When it comes to food sources of prebiotics, there are a few that stand out from the crowd. This is the best prebiotic food list, according to top nutrition experts.
Unripe (green) bananas
Although all bananas provide a source of fiber, it is the unripe, green bananas that are ideal for prebiotics.
"Unripe (green) bananas are a great source of resistant starch, and that acts as a soluble fiber passing through the digestive system undigested until it reaches the large intestine," Clark-Hibbs says. "Once in the large intestine, it acts as a fuel source for the good gut bugs that live there and may help reduce inflammation and protect against colorectal cancer."
If you are looking for a way to enjoy green bananas, try slicing them up and baking or frying them with a hint of salt for a crunchy, gut-friendly snack.
Oats provide a good source of fiber and whole grain, including the prebiotic fiber beta-glucan.
"The beta-glucan found in oats has a cholesterol-lowering benefit and may also help improve gut function," explains Cohen.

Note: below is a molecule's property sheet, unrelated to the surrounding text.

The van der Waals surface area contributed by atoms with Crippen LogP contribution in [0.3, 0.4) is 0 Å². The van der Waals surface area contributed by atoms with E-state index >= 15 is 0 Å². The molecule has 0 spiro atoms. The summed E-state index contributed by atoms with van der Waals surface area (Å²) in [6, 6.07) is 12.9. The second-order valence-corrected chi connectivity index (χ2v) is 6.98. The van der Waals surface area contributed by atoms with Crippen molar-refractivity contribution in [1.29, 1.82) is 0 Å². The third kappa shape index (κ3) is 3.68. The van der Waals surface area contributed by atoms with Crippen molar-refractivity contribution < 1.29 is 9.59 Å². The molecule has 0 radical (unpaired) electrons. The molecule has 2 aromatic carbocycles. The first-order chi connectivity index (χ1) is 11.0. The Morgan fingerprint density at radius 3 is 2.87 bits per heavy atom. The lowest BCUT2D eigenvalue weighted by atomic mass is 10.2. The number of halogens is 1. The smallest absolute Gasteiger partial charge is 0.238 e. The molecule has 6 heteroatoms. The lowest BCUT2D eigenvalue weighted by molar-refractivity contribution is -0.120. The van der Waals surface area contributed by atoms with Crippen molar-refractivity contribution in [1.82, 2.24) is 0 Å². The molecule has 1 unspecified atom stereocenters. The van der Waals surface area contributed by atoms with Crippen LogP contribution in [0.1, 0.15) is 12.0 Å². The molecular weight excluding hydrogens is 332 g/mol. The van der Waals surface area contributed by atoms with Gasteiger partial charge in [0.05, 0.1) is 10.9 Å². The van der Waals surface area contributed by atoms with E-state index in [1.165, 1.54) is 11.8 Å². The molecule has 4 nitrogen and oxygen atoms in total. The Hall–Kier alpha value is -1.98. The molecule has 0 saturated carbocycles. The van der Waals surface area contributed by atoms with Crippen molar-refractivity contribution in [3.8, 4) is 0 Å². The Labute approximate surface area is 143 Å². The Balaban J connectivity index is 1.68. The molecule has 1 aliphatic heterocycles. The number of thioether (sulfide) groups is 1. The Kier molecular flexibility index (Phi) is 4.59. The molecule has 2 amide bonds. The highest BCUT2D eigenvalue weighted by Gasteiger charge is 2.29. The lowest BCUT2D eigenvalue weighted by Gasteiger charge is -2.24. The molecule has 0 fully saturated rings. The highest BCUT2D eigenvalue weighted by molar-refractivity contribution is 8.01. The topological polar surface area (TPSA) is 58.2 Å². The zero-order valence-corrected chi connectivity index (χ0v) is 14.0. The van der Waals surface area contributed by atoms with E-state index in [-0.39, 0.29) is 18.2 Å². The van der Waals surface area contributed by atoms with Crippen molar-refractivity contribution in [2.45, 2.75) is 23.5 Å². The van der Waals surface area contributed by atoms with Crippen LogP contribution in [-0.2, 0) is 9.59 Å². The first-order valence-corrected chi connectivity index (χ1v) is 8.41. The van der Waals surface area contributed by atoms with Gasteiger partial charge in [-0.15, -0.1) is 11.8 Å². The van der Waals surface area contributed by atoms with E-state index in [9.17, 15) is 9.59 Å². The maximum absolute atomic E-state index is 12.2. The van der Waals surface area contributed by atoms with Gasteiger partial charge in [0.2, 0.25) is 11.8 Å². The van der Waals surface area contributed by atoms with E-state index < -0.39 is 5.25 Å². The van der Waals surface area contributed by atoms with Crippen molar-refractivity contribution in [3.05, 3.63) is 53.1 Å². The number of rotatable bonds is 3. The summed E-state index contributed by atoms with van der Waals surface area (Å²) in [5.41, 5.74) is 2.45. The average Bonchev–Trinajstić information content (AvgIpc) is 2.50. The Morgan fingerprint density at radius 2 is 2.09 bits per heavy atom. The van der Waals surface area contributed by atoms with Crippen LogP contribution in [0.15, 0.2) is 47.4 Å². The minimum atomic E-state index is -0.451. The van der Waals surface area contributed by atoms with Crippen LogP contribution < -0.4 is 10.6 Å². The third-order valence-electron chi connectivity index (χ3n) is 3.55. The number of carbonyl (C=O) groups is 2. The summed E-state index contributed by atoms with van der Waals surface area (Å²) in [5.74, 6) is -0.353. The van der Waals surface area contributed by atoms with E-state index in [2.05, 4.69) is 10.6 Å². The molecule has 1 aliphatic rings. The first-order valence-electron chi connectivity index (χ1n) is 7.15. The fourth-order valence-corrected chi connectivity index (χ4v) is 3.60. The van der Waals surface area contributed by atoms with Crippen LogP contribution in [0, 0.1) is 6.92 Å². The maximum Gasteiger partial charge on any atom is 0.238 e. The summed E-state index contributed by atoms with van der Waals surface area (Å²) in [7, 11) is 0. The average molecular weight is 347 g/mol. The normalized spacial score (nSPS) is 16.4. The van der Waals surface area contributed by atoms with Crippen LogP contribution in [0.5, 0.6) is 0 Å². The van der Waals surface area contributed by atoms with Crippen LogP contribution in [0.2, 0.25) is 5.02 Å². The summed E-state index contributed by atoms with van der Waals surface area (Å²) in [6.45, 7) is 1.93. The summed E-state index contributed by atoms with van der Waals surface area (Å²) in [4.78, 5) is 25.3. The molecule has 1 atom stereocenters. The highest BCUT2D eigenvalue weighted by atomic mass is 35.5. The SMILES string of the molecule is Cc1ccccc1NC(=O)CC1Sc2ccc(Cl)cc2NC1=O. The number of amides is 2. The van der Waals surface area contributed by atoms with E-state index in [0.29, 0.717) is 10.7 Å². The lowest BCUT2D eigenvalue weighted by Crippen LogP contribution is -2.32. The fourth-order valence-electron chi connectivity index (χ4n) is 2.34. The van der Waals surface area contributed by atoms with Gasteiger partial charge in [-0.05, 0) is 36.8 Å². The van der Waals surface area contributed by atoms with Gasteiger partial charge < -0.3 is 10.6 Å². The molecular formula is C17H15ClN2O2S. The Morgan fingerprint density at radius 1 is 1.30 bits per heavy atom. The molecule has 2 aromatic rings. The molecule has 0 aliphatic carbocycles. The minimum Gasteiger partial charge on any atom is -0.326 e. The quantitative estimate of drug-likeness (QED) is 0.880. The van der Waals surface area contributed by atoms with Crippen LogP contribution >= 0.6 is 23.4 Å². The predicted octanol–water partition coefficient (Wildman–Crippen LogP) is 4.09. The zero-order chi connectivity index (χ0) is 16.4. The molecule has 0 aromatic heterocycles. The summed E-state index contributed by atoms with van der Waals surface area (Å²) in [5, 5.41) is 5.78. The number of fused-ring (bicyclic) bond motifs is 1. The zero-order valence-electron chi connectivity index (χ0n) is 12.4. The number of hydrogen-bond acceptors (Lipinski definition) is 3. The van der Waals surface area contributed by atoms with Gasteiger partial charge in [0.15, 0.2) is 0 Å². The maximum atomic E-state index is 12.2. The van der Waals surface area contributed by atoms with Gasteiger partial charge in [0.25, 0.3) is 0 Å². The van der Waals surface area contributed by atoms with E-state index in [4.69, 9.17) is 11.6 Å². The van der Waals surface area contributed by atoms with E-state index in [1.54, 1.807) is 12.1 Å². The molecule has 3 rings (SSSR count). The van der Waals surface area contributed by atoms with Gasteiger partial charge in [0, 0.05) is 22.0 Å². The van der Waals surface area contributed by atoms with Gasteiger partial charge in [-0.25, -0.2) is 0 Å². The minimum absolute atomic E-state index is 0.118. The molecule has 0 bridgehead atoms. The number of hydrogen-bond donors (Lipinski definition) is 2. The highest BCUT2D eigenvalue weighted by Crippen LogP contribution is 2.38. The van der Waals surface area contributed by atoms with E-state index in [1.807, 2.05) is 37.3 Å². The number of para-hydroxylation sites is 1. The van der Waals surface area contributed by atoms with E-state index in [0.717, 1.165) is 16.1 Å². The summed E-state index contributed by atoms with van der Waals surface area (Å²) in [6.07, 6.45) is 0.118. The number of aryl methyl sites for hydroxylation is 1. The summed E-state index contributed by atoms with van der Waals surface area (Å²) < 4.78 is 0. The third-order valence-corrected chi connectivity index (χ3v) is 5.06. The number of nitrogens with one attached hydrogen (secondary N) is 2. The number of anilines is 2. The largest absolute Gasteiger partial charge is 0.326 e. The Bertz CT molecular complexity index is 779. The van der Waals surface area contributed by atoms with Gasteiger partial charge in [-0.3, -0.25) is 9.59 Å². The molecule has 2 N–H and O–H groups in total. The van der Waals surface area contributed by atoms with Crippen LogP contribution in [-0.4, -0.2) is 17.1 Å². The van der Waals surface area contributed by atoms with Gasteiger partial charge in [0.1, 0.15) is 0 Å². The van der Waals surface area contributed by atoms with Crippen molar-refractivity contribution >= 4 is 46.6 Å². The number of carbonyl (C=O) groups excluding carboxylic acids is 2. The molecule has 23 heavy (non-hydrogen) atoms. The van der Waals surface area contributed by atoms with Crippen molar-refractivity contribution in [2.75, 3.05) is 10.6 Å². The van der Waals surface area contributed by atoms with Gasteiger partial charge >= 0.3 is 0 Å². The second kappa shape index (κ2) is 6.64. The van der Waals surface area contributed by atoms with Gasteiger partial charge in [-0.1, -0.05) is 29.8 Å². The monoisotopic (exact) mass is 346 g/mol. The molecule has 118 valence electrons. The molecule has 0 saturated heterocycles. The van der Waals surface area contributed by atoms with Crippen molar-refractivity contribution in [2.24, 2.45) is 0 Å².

And the benefits of this fiber don't stop there. Clark-Hibbs adds that some research has found this fiber also boosts your immune system and protects against certain cancers.
Oats can be added into your diet in a number of ways, from using rolled oats in overnight oatmeal to swapping out refined flour in your favorite baked goods with oat flour instead.
If you love the taste of garlic, you are in luck.
"Garlic is high in the prebiotic inulin which has been shown to benefit overall digestion, diversify the gut microbiome, decrease fat accumulation, and improve appetite control," Clark-Hibbs says.
And gut health isn't the only benefit of adding more of this vegetable to your plate.
"Garlic has also been shown to help prevent diseases such as cancer, heart disease, high blood pressure, and type 2 diabetes," adds Clark-Hibbs.